• by Ajay
  • 2008-12-06 01:12:53
  • ICDs


I got a ICD + PAcemaker (Combo) device 2 months back. Everything went well for the initial 2 weeks and slowly i developed loss of breath. I had discussions with my doctor and per his advise my medicine for pumping the heart and for BP ( Medicine Cardace) was increased to 2.5 mg BD. It helped me initially with no episodes of breathlessness but again I am developing the same problem. My doctor advises taking Lasix during these episodes however I need advise from all who have got this device fitted as to whether they have faced any such problem and what should I be doing next. I am getting very depressed now as have not got any concrete answers from my Doc.


Shortness Of Breath

by Pookie - 2008-12-06 08:12:46

Hi Ajay.

I too have had quite a few episodes of shortness of breath ever since I've had my pacemaker. The doctors cannot come up with an answer. It's been 4 years for me now and yes it tends to get me down from time to time. I've asked the pacer techs if there is anything on my pacemaker settings that could be changed to help, but according to them, there isn't. Just walking up 14 steps has me needing to sit down when I finally reach the top. I was NEVER like that before this pacemaker.

One day I will find the answer as I am a determined type of person. Heck, I'm only 46 and I hate feeling like I'm 99. It's not fair, but then again....what is these days?

We have to keep our chins up and keep our eyes and minds focused on getting our medical problems and questions addressed. Life is way too short to be feeling this badly.

Good luck and keep us posted.



by Tracey_E - 2008-12-06 10:12:36

Why did you get the icd in the first place and what does he think is causing the sob? I had a lot of shortness of breath when I first got my pm and it was just a matter of tweaking the pm settings. It all depends on why you need it to start with, though.


by ElectricFrank - 2008-12-06 11:12:39

Have you been getting a copy of the PM interrogation report each time they check it. If not be sure to at the next one.

It would help to know the following:
Upper Limit
Lower Limit
Pacemaker Mode
Rate Response Off or On.

With these some of us here may be able to help you understand what is happening.


Details for Frank

by Ajay112 - 2008-12-07 02:12:47

Thanks all for replying back. Frank here are the details:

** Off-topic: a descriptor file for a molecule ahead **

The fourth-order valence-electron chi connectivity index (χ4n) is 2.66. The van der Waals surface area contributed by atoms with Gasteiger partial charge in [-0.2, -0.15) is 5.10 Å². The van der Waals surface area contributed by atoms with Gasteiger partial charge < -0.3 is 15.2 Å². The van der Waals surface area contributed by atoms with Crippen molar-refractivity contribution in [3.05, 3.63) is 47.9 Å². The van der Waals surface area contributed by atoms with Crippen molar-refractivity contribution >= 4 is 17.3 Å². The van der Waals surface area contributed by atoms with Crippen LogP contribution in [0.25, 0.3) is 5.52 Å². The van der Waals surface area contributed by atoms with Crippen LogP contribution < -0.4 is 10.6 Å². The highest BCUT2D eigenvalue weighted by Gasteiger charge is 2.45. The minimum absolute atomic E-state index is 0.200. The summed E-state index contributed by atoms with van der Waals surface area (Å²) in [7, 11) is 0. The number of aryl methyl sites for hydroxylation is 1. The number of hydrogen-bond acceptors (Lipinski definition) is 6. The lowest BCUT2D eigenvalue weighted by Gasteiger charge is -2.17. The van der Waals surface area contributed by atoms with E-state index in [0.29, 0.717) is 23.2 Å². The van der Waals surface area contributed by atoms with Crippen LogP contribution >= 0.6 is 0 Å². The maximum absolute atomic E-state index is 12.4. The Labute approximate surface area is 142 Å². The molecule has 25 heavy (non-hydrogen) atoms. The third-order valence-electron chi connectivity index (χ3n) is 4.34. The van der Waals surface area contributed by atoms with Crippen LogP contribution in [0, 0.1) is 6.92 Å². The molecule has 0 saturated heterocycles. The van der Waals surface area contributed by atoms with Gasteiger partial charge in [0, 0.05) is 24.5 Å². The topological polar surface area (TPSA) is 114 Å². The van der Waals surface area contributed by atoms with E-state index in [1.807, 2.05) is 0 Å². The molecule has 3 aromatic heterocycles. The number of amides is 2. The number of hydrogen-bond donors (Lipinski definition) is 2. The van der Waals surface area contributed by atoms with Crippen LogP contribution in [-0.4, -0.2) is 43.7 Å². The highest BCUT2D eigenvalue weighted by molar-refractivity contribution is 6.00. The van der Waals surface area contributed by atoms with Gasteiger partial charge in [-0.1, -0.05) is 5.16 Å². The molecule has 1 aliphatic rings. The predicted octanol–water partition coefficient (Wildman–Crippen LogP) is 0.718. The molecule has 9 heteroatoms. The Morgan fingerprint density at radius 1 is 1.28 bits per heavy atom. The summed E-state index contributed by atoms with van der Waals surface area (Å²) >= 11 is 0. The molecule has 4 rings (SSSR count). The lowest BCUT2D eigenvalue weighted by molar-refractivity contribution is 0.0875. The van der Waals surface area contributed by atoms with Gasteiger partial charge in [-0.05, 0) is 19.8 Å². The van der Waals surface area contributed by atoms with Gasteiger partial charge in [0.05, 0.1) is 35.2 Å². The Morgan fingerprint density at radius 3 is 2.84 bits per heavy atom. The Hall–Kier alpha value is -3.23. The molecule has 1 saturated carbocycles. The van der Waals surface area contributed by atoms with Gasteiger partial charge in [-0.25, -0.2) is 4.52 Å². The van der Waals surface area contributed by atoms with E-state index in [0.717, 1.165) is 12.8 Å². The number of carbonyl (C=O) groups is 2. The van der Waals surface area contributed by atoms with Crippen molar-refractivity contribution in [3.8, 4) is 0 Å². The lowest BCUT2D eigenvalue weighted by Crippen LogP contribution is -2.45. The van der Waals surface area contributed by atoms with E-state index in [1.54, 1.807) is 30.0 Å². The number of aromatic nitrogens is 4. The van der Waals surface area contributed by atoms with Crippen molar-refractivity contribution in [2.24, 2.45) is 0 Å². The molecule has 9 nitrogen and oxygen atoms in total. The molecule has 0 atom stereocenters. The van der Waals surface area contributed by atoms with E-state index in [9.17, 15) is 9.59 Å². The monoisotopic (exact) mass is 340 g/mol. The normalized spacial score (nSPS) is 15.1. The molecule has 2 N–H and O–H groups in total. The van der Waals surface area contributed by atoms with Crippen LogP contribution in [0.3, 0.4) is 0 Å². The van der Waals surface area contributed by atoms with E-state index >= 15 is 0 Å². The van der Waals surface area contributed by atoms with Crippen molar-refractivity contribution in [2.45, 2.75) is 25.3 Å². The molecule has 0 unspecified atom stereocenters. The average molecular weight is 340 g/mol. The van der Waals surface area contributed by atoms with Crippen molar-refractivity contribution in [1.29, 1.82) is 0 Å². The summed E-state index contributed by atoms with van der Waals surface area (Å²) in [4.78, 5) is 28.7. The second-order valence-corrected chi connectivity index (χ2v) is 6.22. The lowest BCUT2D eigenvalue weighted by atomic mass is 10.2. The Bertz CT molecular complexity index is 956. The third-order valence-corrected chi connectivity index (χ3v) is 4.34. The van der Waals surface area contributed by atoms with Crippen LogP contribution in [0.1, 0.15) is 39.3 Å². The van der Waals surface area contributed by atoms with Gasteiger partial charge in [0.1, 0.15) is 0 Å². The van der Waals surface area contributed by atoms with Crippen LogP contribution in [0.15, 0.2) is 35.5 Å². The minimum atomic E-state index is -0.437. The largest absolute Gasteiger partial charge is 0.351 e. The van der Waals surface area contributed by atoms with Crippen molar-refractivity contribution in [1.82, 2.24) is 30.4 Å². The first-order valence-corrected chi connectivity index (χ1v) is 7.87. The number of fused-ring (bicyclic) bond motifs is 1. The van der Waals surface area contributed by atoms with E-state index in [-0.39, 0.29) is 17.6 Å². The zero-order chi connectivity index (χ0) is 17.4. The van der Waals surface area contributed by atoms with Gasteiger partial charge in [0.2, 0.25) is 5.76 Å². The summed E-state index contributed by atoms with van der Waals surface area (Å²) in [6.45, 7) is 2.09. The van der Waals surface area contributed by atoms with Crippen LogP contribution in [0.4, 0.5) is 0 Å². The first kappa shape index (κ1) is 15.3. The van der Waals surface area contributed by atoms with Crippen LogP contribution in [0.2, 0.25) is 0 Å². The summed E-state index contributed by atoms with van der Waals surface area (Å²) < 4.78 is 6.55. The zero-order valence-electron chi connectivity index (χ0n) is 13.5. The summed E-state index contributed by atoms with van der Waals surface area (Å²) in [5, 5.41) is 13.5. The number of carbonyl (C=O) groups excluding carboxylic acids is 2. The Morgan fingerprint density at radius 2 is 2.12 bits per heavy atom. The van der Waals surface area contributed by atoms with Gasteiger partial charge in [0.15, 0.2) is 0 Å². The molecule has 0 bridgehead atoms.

Mode DDD
LR 50 ppm
UR 130 ppm
AS-VP 99.8%
V-V delay 50ms

Please let me know if you would need more details


by ElectricFrank - 2008-12-08 01:12:49

The meaning of the readings are:
Mode DDD senses the normal atrial rhythm and uses it to pace the ventricles. Rate response is OFF in this mode. It is most commonly used for AV block.

LR 50 is the lower limit of 50 bpm. If the HR drops below the limit the pacer takes over and provides ventricular pacing on its own.

PR 130 is the upper limit of 130 bpm. If the HR exceeds this limit the pacer skips beats to keep the average HR below it. This is a rough way to enforce a limit and can produce various symptoms.

AS-VP 99.8% is the percentage time that the pacer is sensing the atrium and pacing the ventricles. Yours is essentially pacing 100%, which would again indicate a complete AV block.

I'm not sure about the V-V delay. It likely means ventricle to ventricle delay.

What are you doing when you experience the loss of breath. Are you active enough to hit the 130 BPM limit? This is something I got into shortly after getting a pacer for AV block. My upper limit was set at 120 and feeling so much better after the pacer it didn't take me long to become active enough to hit the limit. I insisted that they up the limits to 140 and then to 150.

The next time you feel the breathing problem take your pulse. Not only measure the rate, but see if it is irregular. Also, keep in mind that the shortness of breath that so many of us feel at times is really not limited breathing. It is usually a natural response to anxiety. So when I get the feeling of a tight chest and difficulty breathing, I deliberately start taking slow deep breaths. It is not only relaxing, but also provides needed oxygen to our organism. I call it "longness of breath". I have never found a time when I couldn't take a long deep breath once I decided to.


You know you're wired when...

Bad hair days can be blamed on your device shorting out.

Member Quotes

A properly implanted and adjusted pacemaker will not even be noticeable after you get over the surgery.